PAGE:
Dublin’s newest museum is an ode to Ireland’s renowned literary culture and heritage through the ages. The country has been the homeland of some of the world’s most famous authors including Samuel Beckett, Jonathan Swift and Bram Stoker. 

Tourists will now have the opportunity of exploring and celebrating this literary legacy at the new Museum of Literature Ireland (MoLI) on St Stephen’s Green in the heart of Dublin city reports Lonely Planet. The museum will display numerous literary treasures from the National Library collections including the very first copy of James Joyce’s Ulysses, as well as handwritten notebooks for Ulysses and letters, including one from Joyce to WB Yeats.

Activities at the museum

The museum will also host a range of other activities. These will include writing events, readings, performances, debates and discussion, as well as a Joycean research library. There will be historic house tours, contemporary artistic commissions, a courtyard café and a bookstore. MoLI will also feature temporary exhibitions throughout the year, the first focusing on Limerick-born writer Kate O’Brien. 

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The museum will additionally have its own original broadcasting studio. The studio will record interviews, readings, discussions and events with writers, poets, artists, performers, educators and academics from Ireland and abroad. Listeners will be able to access this online no matter where in the world are.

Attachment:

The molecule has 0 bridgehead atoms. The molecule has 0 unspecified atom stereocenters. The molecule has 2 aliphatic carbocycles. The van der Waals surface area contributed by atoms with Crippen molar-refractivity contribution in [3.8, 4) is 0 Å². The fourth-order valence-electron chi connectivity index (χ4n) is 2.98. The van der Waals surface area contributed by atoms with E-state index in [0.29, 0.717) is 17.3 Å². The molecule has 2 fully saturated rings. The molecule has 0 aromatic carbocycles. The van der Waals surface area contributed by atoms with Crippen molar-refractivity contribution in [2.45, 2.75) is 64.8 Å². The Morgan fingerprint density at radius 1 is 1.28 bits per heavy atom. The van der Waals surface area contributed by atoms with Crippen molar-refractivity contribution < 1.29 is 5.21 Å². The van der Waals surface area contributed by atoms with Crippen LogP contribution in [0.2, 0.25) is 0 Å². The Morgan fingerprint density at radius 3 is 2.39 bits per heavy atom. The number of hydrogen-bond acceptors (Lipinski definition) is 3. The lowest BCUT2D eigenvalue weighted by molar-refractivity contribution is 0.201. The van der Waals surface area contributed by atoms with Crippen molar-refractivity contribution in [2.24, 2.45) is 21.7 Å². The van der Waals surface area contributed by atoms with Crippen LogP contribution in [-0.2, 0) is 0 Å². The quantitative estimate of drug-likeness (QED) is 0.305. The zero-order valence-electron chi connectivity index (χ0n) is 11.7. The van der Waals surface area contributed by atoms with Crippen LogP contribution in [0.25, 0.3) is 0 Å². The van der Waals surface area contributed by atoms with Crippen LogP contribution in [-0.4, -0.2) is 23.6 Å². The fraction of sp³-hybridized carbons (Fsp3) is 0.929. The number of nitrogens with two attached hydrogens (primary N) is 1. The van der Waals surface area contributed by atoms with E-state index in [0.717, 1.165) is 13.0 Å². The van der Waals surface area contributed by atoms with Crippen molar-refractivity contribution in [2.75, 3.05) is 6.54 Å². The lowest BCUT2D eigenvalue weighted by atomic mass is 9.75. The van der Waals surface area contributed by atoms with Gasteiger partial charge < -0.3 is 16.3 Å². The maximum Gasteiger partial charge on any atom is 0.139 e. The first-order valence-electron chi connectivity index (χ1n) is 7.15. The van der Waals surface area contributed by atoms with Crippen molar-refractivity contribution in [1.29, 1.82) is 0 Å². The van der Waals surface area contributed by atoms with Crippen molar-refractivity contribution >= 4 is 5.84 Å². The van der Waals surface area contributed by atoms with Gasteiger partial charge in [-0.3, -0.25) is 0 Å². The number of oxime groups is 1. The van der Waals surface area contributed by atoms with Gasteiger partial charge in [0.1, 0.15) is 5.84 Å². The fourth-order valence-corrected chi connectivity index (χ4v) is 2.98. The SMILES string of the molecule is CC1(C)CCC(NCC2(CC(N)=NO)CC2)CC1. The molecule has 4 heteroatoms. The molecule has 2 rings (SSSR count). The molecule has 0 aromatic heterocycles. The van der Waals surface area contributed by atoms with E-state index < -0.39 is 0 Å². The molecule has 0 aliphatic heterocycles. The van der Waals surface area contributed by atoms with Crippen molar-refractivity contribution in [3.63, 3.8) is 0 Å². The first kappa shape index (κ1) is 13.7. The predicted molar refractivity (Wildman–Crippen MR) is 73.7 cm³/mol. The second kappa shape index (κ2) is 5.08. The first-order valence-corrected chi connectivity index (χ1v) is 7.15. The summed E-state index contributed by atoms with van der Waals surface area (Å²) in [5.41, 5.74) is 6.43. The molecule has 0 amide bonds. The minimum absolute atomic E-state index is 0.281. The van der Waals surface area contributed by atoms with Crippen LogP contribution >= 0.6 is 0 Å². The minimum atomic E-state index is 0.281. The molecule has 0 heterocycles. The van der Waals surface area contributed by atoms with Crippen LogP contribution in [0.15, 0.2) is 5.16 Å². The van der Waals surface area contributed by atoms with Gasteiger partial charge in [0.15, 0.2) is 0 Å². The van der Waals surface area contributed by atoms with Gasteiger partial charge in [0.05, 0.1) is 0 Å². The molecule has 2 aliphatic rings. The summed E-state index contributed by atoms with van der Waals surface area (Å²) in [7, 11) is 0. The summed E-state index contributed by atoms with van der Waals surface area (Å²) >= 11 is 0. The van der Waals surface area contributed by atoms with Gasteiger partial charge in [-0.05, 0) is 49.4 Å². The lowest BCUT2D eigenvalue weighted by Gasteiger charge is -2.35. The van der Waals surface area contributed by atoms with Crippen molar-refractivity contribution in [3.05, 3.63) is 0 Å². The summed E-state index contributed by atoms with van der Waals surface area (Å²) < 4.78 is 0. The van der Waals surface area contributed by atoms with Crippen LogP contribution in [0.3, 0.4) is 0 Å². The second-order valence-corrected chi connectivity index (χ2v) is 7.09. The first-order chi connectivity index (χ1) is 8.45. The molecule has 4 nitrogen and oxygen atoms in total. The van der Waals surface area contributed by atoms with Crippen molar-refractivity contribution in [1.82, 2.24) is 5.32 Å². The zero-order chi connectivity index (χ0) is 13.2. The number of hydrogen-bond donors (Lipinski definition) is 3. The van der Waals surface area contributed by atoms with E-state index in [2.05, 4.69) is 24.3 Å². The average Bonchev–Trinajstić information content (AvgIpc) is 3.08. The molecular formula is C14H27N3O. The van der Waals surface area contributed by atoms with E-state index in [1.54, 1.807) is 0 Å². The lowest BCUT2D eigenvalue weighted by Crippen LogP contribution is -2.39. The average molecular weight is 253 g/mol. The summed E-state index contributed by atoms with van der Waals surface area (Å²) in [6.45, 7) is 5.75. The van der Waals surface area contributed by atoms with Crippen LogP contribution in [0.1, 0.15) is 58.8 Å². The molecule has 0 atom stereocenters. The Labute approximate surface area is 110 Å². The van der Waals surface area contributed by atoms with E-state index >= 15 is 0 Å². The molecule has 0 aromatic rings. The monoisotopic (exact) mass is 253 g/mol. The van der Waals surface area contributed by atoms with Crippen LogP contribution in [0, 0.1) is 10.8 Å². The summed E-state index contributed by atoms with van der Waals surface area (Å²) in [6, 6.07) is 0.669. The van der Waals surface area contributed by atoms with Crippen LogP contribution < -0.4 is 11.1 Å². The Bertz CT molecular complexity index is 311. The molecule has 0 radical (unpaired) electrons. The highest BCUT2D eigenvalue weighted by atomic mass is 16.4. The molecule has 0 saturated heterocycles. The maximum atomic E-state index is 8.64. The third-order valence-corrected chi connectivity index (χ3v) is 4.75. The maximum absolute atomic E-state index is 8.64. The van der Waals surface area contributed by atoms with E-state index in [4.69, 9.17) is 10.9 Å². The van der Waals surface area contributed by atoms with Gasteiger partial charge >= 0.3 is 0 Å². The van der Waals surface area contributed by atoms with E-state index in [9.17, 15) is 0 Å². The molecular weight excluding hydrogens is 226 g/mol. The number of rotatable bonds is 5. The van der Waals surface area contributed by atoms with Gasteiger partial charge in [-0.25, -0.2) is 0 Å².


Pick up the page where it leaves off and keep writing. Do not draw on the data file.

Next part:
MoLI celebrates Ireland’s literary culture 

Simon O’Connor, director of MoLI said, “MoLI will be a literary and educational oasis for locals and visitors alike, in the very heart of Dublin.” Professor Margaret Kelleher, Chair of Anglo-Irish Literature and Drama at University College Dublin, added: “at the heart of MoLI is Ireland’s outstanding literary culture, and not just the riches of the past but also the dynamic present and future of Irish writing.”

Apart from the exciting new experiences at MoLI, the building it’s situated in has an interesting history of its own.  Newman House was once the family home of Thomas (Buck) Whaley, the famous gambler and member of the Irish House of Commons. It was then sold to Charles Bianconi who didn’t want the house for himself. The Italian-Irish entrepreneur bought the house for the Catholic University. As Whaley’s father was a notorious anti-Catholic, Bianconi stepped in to pose as the buyer.

MoLI will officially open from 10am on Saturday, 21 September. Tickets will be priced at €6 (US$6.62) and can be purchased at the museum.

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